Little Investment, Lots of Speculation

This article from BusinessWeek illustrates an important feature of capitalism as it is practiced in the United States. While frenzied speculators are pumping cash into financial speculation, business is being very frugal with its real investments. So we have a low tolerance for risk in investment, financial coupled with a voracious appetite for risk in finance. These divergent attitudes toward risk cannot continue forever. Sooner or later these two tendencies are going to collide.

Palmeri, Christopher. 2007. “Pumping Cash, Not Oil: Exxon’s Risk-Averse Stock-Buyback Strategy Is The New Profit Model.” Business Week (28 May).

“Last year, Exxon pumped out $49 billion in operating cash flow on sales of $365 billion. It’s the world’s most profitable company, but Exxon is plowing a smaller percentage of its spare cash back into the business. Although capital expenditures have risen from $11 billion at the start of the decade to nearly $20 billion, that spending amounts to roughly 40% of cash flow, down from 50% in 2000. Meanwhile, overall production has barely budged since its megamerger in 1999.”

“Exxon spent 60%, or $29 billion, of its cash flow on repurchases in 2006, more than any other company in the Standard & Poor’s 500-stock index and a tenfold increase since 2000. The company has retired 16% of shares in the past five years, adding an estimated 88 cents to earnings of $6.68 per share. With Exxon’s stock handily beating the market and peers with a 15% annual return over the past decade, others in the oil patch are catching on to the strategy. “They don’t need to grow production in order to generate shareholder returns,” says energy consultant Richard Gordon.”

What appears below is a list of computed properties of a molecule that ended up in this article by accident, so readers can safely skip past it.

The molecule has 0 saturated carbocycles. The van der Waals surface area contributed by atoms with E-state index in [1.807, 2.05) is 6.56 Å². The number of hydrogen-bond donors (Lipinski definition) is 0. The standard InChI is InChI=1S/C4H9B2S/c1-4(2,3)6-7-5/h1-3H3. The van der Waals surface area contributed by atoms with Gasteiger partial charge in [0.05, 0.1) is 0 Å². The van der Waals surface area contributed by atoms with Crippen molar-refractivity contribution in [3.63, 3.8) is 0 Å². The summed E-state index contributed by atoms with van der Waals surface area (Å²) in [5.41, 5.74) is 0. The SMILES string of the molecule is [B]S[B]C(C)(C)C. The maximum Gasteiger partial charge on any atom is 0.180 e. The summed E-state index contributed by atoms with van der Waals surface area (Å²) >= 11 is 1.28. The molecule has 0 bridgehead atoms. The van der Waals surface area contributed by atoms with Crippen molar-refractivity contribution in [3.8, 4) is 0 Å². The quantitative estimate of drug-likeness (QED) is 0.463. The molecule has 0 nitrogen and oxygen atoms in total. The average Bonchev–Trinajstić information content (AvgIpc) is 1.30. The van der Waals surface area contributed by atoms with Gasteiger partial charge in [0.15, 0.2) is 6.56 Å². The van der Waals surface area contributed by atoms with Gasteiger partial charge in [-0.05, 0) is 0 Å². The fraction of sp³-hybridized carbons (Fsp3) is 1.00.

“Exxon employs 82,000 people, 10,000 fewer than in 2002.”

“Currently, Exxon pumps out 4.4 million barrels of oil and natural gas a day, roughly the same as its output seven years ago. The company’s production of gasoline, jet fuel, and other refined products is 5.7 million barrels a day, modestly higher than 2000. Exxon says it has added 130,000 barrels of capacity but also divested plants to improve profitability.”

“Exxon has proved that buybacks enhance earnings nicely. And management doesn’t seem to be easing up. In the first quarter, Exxon repurchased $7.8 billion worth of stock.”

“Exxon is not alone. Chevron, which also says it plans to increase production, bought back some $4.5 billion of its stock in 2006, vs. $2.6 billion the prior year. Overall, the industry spent $52.4 billion on buybacks last year, nearly double the amount in 2005.”

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